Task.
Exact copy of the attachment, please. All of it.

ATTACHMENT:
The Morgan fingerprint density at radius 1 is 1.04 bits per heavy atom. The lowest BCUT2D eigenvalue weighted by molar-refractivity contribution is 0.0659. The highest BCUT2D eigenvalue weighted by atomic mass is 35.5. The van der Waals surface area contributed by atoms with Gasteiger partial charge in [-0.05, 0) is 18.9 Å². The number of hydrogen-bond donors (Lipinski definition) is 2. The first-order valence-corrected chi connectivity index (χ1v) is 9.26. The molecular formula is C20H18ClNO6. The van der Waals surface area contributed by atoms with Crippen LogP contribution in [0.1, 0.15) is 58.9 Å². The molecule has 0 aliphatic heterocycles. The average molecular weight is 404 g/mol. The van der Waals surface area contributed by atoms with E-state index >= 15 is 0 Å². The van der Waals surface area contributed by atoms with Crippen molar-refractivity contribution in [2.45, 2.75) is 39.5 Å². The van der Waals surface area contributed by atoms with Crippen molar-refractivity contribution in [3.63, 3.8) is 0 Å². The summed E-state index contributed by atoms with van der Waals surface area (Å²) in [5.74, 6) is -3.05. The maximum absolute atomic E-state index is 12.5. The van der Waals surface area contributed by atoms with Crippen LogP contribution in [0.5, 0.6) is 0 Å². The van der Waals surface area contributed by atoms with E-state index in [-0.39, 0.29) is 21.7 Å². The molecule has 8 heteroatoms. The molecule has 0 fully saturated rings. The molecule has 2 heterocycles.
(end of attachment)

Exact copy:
The Morgan fingerprint density at radius 1 is 1.04 bits per heavy atom. The lowest BCUT2D eigenvalue weighted by molar-refractivity contribution is 0.0659. The highest BCUT2D eigenvalue weighted by atomic mass is 35.5. The van der Waals surface area contributed by atoms with Gasteiger partial charge in [-0.05, 0) is 18.9 Å². The number of hydrogen-bond donors (Lipinski definition) is 2. The first-order valence-corrected chi connectivity index (χ1v) is 9.26. The molecular formula is C20H18ClNO6. The van der Waals surface area contributed by atoms with Crippen LogP contribution in [0.1, 0.15) is 58.9 Å². The molecule has 0 aliphatic heterocycles. The average molecular weight is 404 g/mol. The van der Waals surface area contributed by atoms with E-state index >= 15 is 0 Å². The van der Waals surface area contributed by atoms with Crippen molar-refractivity contribution in [2.45, 2.75) is 39.5 Å². The van der Waals surface area contributed by atoms with Crippen molar-refractivity contribution in [3.63, 3.8) is 0 Å². The summed E-state index contributed by atoms with van der Waals surface area (Å²) in [5.74, 6) is -3.05. The maximum absolute atomic E-state index is 12.5. The van der Waals surface area contributed by atoms with Crippen LogP contribution in [0.5, 0.6) is 0 Å². The van der Waals surface area contributed by atoms with E-state index in [-0.39, 0.29) is 21.7 Å². The molecule has 8 heteroatoms. The molecule has 0 fully saturated rings. The molecule has 2 heterocycles.